Lattimore-Wiegand v. State Farm Mut. Auto. Ins. Co.

Decision Date10 October 2013
Docket NumberCase No. 13-12194
CourtU.S. District Court — Eastern District of Michigan


This is an insurance fraud case. Plaintiff Wendy Lattimore-Wiegand (Plaintiff) is suing Defendant State Farm Mutual Automobile Insurance Company (Defendant) over a provision in her automobile insurance policy providing underinsured motorist (UIM) coverage. Plaintiff says that, although she pays a premium to Defendant for UIM coverage, her insurance policy's insuring agreement and limiting clauses render the UIM coverage illusory, and that the same is true as to all of Defendant's minimum liability coverage policies. In addition to raising her own claim, Plaintiff seeks to certify a class for a class action lawsuit.

Plaintiff's complaint is in seven counts, phrased by her as follows:

Count I Fraud and Misrepresentation

Count II Violations of RICO

Count III Constructive or Silent Fraud

Count IV Unjust Enrichment

Count V Breach of Contract

Count VI Class Action Allegations

Count VII Violation of Public Policy

Now before the Court is Defendant's motion to dismiss (Doc. 9). The Court held a hearing on October 2, 2013; the motion is ready for decision. For the reasons that follow, the motion will be granted.


Plaintiff purchased an automobile insurance policy from the Defendant. (Doc. 1-1, Ins. Policy). Under the policy, the bodily injury limits per occurrence for "Each Person" is $20,000 and "Each Accident" is $40,000. This is the minimum required amount of liability insurance coverage under Michigan law. See Mich. Comp. Laws § 500.3009.

For a premium of $1.87 paid every six-month policy term, Plaintiff opted for UIM coverage. UIM coverage applies when Plaintiff is involved in an accident and the driver at fault does not have enough insurance coverage, in the aggregate, to adequately compensate her for her injuries. In these instances, UIM coverage allows her to receive compensation from Defendant up to the policy's $20,000 limits to cover the at-fault driver's shortfall.1 UIM coverage is not mandated by Michigan No-Fault Automobile law but instead is an optional coverage. Dawson v. Farm Bureau Mut Ins. Co. of Mich., 293 Mich. App. 563, 568 (2011).

Here, the policy defines UIM coverage:

Underinsured Motor Vehicle means a land motor vehicle or motorcycle:
1. The ownership, maintenance, and use of which is either:
a. insured or bonded for bodily injury liability at the time of the accident; or
b. self-insured under any motor vehicle financial responsibility law, any motor carrier law, or any similar law, and
2. for which the total limits of insurance, bonds, and self-insurance for bodily injury liability from all sources:
a. are less than the Underinsured Motor Vehicle Coverage limits of this policy; or
b. have been reduced by payments to persons other than you and resident relatives to less than the Underinsured Motor Vehicle limits of this policy.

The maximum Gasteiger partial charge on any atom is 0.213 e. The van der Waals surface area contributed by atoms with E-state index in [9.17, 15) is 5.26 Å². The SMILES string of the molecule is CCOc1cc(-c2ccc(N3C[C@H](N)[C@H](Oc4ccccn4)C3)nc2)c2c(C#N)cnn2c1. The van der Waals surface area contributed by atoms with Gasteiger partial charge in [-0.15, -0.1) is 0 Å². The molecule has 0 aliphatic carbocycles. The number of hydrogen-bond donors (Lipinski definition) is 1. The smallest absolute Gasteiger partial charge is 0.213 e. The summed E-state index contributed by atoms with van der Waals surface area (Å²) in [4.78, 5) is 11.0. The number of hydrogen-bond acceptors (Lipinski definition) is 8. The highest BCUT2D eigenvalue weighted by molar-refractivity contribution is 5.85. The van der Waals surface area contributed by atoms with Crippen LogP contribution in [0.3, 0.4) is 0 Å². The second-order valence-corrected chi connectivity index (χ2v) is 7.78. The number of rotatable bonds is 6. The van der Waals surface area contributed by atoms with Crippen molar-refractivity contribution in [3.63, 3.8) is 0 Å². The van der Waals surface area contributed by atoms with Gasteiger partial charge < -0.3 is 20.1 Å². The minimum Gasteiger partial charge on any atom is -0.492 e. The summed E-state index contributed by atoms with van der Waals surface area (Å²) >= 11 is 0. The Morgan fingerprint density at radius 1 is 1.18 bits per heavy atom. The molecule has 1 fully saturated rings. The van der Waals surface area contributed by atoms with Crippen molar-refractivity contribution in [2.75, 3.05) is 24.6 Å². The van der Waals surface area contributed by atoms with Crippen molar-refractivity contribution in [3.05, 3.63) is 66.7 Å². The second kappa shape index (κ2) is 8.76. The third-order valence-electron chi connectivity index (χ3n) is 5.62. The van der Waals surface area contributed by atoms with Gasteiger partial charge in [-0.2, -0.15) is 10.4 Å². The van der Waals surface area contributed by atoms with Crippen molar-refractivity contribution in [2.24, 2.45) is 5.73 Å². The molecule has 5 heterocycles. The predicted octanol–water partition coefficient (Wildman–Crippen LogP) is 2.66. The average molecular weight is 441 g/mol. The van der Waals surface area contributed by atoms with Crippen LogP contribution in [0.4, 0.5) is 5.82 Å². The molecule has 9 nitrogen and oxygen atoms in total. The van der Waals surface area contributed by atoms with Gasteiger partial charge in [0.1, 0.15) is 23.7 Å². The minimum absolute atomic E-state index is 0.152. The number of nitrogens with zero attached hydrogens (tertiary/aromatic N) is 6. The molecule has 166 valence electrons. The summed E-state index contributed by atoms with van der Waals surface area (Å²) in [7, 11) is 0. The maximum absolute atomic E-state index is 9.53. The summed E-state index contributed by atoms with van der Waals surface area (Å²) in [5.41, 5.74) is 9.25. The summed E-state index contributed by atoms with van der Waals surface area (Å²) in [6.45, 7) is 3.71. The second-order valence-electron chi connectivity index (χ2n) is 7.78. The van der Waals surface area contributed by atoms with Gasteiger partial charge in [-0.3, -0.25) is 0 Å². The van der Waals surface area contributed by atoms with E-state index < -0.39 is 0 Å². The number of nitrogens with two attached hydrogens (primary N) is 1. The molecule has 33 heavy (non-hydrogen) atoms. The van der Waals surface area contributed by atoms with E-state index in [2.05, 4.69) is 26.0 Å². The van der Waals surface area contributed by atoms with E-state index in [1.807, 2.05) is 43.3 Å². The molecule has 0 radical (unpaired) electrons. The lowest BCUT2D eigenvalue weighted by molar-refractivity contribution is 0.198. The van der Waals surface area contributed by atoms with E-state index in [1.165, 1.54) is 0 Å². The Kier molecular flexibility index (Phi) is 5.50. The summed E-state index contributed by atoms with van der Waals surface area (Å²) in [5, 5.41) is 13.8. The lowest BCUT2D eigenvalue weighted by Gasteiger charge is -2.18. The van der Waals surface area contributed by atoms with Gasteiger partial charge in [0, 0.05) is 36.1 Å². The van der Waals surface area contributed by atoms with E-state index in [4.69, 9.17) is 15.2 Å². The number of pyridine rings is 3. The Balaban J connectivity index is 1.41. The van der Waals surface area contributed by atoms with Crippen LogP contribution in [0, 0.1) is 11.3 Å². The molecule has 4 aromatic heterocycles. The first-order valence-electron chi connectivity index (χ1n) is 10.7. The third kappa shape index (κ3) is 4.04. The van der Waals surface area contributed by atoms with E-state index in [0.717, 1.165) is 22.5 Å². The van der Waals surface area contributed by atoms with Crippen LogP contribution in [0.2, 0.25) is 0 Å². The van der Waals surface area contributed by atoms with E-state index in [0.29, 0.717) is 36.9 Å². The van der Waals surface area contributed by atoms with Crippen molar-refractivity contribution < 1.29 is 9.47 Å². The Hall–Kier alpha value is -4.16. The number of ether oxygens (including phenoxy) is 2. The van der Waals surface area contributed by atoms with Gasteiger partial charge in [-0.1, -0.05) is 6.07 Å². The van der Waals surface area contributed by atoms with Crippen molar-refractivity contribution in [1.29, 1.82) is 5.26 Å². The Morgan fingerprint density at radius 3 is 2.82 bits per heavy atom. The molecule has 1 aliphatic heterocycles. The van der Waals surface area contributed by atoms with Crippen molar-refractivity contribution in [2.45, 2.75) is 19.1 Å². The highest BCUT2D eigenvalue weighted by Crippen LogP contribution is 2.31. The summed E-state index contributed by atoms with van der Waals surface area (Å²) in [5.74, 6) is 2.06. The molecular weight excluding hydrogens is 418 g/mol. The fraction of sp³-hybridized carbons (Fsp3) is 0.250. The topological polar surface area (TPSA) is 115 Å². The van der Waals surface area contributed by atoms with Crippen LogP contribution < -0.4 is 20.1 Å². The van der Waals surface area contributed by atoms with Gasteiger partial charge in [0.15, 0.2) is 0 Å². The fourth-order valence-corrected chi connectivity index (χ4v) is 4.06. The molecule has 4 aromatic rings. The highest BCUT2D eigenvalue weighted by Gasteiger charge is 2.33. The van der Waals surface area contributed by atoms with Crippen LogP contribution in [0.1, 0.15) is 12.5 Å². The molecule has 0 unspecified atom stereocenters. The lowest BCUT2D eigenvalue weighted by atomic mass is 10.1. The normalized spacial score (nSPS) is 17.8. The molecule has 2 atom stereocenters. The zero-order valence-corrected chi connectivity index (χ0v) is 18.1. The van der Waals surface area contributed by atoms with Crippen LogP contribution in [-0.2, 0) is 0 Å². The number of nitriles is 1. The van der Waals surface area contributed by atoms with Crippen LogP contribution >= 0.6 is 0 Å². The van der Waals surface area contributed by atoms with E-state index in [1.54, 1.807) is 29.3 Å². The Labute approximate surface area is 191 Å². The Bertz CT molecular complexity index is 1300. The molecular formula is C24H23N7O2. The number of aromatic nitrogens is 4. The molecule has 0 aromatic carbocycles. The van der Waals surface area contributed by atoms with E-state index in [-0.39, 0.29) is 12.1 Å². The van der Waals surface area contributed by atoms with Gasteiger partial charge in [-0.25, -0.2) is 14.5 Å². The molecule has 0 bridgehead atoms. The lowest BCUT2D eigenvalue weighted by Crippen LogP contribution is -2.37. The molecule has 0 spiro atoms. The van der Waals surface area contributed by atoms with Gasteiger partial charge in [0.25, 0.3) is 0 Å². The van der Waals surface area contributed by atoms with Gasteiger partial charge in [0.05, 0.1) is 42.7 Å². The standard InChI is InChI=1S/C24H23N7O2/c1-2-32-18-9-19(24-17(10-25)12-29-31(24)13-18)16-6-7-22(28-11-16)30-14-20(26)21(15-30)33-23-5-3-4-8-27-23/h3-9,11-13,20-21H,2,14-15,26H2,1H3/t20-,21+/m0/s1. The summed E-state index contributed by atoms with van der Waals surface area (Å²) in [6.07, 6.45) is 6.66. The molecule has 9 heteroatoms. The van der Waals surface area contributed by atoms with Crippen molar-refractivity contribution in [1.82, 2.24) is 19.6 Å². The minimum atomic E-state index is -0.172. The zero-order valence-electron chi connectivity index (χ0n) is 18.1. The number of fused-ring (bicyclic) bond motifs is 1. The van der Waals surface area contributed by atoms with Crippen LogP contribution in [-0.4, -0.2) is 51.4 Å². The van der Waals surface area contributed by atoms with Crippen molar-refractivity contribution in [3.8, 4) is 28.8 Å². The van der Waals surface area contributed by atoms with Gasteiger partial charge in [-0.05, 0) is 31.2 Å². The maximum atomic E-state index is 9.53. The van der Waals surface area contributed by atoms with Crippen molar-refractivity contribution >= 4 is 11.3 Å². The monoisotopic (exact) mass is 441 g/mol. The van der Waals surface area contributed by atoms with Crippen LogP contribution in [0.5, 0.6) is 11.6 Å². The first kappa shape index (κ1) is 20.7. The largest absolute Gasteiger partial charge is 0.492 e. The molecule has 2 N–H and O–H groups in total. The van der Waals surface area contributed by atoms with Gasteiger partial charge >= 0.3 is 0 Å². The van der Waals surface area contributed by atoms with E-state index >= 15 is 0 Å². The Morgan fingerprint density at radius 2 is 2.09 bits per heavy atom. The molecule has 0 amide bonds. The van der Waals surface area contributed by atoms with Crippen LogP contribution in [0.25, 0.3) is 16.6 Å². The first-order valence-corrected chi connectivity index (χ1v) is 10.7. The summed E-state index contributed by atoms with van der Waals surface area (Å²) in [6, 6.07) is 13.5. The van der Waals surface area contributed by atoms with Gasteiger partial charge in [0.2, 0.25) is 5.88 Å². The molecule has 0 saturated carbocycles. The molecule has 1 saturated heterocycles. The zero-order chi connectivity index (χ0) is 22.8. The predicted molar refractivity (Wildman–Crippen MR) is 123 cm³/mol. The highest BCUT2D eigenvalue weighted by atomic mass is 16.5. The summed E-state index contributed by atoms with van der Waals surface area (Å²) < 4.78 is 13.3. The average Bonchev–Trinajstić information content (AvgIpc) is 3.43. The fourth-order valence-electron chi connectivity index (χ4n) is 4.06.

(Doc. 1-1 at 20).

In addition, the UIM coverage insuring agreement states:

We will pay only if the full amount of all available limits of all bodily injury liability bonds, policies, and self-insurance plans that apply to the insured's bodily injury have been used up by payment of judgments or settlements, or have been offered to the insured in writing.


Finally, the policy places limits on UIM coverage:

1. The Underinsured Motor Vehicle Coverage limits are shown on the Declarations Page under "Underinsured Motor Vehicle Coverage - Bodily Injury Limits - Each Person, Each Accident"
a. The most we will pay for all damages resulting from bodily injury to any one insured injured in any one accident, including all damages sustained by other insureds as a result of that bodily injury, is the lesser of:
(1) the limit shown under "Each Person" reduced by the sum of all payments for damages resulting from that bodily injury made by or on behalf of any person or organization who is or may beheld legally liable for that bodily injury, or
(2) the amount of all damages resulting from that bodily injury reduced by the sum of all payments for damages resulting from that bodily injury made by or on behalf of any person or organization who is or may be held legally liable for that bodily injury.
b. Subject to a. above, the most we will pay for all damages resulting from bodily injury to two or more insureds injured in the same accident is the limit shown under "Each Accident" reduced by the sum of all payments for bodily injury made to all insureds by or on behalf of any person or organization who is or may be held legally liable for the bodily injury.

(Id. at 21).

Under the policy, Plaintiff also has uninsured motor vehicle (UI) coverage. (Doc. 1-1 at 16-17). UI coverage applies if Plaintiff was involved in an accident with a driverwho did not maintain any insurance, or did maintain insurance but below the statutory minimum under Michigan law. Plaintiff is not challenging the UI coverage as illusory.